Nik S. Bozic

A River That Once Froze

Memorial to victims of the massacres of January 1942 at the same place it happened. Novi Sad, Serbia. Author's own work.

Today the waters of the Danube in Novi Sad are very cold, but not nearly cold enough to freeze over.

There are seagulls bathing in its waters, crying out as they catch fish. The light shimmers gently over flowing ripples through lightly snow covered banks. The hill of Petrovadin fort across the water has just a smattering of snow, dotted on it’s grassy rocky slopes. A few days ago there wasn’t even any snow. Young couples walk by with their children in a stroller enjoying the fresh crisp breeze.

There were no seagulls bathing in the waters some 80 years ago, and no patches of grass showing on the hill across the water in 1942. And no carefree young couples with prams. It was -30 C and the river was frozen over thick till March back then. Winters are much milder now, but even for those days the winter of 41-42 was a particularly harsh one. The only cries and screams were those of mothers and children.

80 years ago between January 21-23, a heinous crime took place on the banks of the Danube in Novi Sad on a level of depravity that is hard to believe man is capable of.

When we think of the Holocaust we almost always think of Nazi Germans killing Jews. This was a crime of Hungarians killing Jews and Serbs.

Over 3500 Serbian and Jewish men, women and children were massacred by fascist Hungarian soldiers and police in Novi Sad and the nearby areas that month. 1300 of them were killed between 21 and 23 of January alone.

Entirely out of their own volition. They were not told to to do it by German Nazis.

Many were killed in the most barbarous way. The lucky ones were shot, others were bayoneted to death. Some in front of their mothers and wives. The worst way to die though was being taken to the frozen riverside alive, forced to strip naked and thrown or marched into holes in the frozen river.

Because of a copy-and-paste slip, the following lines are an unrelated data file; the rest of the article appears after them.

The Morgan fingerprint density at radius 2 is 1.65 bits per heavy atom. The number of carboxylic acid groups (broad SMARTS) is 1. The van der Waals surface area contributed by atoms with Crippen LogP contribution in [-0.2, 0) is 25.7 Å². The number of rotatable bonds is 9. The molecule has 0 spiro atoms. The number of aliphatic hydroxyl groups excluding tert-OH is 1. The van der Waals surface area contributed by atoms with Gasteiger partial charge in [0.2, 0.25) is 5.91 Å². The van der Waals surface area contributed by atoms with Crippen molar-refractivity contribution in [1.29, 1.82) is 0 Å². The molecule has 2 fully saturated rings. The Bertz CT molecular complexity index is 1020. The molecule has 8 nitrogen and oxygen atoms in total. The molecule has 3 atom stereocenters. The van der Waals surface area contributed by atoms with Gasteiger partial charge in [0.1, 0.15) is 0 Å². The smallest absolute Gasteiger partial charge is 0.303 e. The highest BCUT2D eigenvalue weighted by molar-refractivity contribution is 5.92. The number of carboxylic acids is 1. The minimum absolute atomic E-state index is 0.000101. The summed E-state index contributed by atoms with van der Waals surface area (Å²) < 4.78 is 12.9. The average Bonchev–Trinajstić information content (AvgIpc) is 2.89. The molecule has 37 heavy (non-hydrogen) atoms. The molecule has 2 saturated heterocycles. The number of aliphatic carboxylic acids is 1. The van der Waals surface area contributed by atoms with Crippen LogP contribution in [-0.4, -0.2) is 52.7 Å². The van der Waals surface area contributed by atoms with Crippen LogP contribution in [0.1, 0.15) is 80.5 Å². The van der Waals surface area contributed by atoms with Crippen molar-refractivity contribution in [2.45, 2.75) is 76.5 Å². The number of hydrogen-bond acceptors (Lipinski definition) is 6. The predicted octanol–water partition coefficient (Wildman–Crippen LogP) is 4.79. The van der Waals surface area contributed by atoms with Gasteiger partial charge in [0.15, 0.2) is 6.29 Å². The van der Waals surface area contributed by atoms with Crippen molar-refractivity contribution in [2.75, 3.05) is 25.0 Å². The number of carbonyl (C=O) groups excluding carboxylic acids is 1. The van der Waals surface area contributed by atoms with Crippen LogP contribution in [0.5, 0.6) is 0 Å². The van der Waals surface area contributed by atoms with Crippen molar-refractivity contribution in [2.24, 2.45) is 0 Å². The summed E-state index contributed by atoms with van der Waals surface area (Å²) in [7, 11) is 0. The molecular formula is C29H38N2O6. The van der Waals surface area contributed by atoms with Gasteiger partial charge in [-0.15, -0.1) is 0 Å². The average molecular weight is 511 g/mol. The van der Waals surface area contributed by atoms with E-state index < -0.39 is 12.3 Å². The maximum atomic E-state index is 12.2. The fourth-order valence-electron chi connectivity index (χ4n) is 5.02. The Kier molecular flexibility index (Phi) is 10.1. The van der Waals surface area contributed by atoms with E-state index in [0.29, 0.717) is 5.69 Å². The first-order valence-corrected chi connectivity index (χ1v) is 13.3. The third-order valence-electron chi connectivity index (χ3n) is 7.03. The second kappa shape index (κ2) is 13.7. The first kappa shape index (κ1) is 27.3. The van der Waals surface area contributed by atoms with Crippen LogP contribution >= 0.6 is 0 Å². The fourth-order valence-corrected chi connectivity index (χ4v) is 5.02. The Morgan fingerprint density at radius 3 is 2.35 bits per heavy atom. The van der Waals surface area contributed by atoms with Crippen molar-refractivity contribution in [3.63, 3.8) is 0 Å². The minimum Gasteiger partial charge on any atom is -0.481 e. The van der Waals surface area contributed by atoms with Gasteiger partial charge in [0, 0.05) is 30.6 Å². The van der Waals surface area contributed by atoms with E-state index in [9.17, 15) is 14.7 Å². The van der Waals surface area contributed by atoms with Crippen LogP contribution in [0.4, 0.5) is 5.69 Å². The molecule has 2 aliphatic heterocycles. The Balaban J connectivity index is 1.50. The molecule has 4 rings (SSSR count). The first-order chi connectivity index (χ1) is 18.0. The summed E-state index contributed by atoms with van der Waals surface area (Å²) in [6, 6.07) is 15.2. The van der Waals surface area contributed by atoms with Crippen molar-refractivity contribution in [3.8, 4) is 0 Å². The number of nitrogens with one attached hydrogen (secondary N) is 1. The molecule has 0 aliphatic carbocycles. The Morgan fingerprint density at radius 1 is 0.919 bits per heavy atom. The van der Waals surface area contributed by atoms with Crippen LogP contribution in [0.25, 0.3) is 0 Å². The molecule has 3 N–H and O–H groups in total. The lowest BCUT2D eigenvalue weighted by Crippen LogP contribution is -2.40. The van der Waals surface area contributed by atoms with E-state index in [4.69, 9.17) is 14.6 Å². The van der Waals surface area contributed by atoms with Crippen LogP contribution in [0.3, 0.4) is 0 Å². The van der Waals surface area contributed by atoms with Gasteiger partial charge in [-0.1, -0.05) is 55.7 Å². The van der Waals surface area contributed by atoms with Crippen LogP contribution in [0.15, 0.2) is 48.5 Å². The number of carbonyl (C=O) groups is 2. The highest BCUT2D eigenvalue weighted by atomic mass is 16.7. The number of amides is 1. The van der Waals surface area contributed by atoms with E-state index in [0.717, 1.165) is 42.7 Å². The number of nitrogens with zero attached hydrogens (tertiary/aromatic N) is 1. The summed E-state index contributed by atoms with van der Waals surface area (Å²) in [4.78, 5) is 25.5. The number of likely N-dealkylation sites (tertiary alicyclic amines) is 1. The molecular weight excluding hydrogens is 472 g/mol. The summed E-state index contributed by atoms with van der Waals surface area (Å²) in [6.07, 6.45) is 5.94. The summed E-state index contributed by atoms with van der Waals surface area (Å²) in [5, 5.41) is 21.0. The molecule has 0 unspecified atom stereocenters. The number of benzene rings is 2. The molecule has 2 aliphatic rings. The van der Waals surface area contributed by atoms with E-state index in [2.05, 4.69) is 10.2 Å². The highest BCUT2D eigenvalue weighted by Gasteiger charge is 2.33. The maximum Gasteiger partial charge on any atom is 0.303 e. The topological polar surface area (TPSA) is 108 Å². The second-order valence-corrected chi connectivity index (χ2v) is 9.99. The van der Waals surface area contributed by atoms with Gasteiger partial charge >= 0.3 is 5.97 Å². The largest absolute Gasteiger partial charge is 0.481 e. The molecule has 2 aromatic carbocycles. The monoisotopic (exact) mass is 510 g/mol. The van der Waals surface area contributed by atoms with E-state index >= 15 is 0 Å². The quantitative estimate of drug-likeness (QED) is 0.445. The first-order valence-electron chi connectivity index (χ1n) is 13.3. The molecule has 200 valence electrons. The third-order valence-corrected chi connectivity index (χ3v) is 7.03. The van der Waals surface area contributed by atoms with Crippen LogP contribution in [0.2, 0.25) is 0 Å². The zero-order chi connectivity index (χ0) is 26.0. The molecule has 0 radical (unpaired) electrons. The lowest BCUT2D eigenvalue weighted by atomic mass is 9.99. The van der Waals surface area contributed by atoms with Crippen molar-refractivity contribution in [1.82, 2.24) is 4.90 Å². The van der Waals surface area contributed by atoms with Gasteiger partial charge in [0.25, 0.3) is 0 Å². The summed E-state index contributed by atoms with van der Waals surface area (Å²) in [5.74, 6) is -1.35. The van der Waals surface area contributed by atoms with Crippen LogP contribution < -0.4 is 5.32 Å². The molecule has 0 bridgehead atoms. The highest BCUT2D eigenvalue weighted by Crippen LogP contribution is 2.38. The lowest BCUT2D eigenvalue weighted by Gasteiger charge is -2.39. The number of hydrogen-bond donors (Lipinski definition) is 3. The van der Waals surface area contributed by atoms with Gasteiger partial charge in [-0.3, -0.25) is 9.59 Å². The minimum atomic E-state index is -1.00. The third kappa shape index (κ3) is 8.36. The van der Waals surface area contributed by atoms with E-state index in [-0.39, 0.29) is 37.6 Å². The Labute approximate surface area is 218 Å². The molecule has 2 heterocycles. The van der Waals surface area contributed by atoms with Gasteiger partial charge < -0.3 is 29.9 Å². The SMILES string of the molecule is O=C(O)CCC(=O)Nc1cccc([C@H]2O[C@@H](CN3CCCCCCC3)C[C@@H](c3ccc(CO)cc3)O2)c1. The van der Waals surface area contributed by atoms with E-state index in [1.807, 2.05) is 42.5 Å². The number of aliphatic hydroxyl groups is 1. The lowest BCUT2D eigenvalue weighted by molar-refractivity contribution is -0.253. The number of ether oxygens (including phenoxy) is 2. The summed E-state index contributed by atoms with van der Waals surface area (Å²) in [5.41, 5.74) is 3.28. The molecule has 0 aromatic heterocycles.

A few months later in March, the bodies washed up somewhere near Belgrade and were put into a mass grave.

Supposedly the Hungarians were looking for Partisans, but in reality none of the people killed were Partisans. They were just ordinary Serbs, Jews and some others. The Hungarians simply wanted to engage in a reprisal attack on the civilian population, who they thought might be sympathetic to the Partisans.

It was almost as if something in then had reverted back to the days when their Magyar ancestors had roamed and pillaged the Eurasian steppe and occasionally engaged in human sacrifice to the old gods.

The human sacrifice this time was not of a religious nature, but just an orgiastic festival of bloodlust and anger.

Today most of the buildings by the riverside at the place the bodies, dead and not yet dead, were thrown into the river are Brutalist post-war buildings. I tried to look for one that would have been there in 1942.

Finally I found an old Austro-Hungarian building, I walked up to it’s peeling yellow walls and aging wooden door. I touched the door and looked up at the windows, imagining that through this very door someone would have heard the screams and cries from not 50 meters away. Or perhaps they themselves were victims.

Today the river freezes no more, and the world of Novi Sad Jews too, is no more.

One must never forget the memory of the Jews, Serbs and others murdered in January of 1942.

*The author has watched extensive survivor testimonies of the Novi Sad massacre from the Fortunoff Archive and read Yad Vashem testimonies.

About the Author
A London born history and geopolitics researcher. I am of Serbian and Israeli heritage.
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